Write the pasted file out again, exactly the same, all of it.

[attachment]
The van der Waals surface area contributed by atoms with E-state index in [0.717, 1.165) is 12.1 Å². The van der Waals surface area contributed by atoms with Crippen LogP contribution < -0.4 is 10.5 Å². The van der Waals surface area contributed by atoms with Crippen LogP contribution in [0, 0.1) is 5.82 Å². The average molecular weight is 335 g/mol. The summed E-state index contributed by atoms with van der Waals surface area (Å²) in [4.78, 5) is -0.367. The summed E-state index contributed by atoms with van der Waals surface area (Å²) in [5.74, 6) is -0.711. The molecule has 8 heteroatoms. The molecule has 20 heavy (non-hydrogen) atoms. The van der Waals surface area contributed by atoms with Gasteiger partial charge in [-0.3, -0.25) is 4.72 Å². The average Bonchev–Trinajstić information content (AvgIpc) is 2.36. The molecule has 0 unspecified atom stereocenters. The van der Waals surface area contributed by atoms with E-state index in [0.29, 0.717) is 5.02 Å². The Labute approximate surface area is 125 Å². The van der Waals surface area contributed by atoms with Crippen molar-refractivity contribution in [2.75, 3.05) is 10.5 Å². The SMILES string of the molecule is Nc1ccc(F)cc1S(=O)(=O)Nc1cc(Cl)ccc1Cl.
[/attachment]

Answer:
The van der Waals surface area contributed by atoms with E-state index in [0.717, 1.165) is 12.1 Å². The van der Waals surface area contributed by atoms with Crippen LogP contribution < -0.4 is 10.5 Å². The van der Waals surface area contributed by atoms with Crippen LogP contribution in [0, 0.1) is 5.82 Å². The average molecular weight is 335 g/mol. The summed E-state index contributed by atoms with van der Waals surface area (Å²) in [4.78, 5) is -0.367. The summed E-state index contributed by atoms with van der Waals surface area (Å²) in [5.74, 6) is -0.711. The molecule has 8 heteroatoms. The molecule has 20 heavy (non-hydrogen) atoms. The van der Waals surface area contributed by atoms with Gasteiger partial charge in [-0.3, -0.25) is 4.72 Å². The average Bonchev–Trinajstić information content (AvgIpc) is 2.36. The molecule has 0 unspecified atom stereocenters. The van der Waals surface area contributed by atoms with E-state index in [0.29, 0.717) is 5.02 Å². The Labute approximate surface area is 125 Å². The van der Waals surface area contributed by atoms with Crippen molar-refractivity contribution in [2.75, 3.05) is 10.5 Å². The SMILES string of the molecule is Nc1ccc(F)cc1S(=O)(=O)Nc1cc(Cl)ccc1Cl.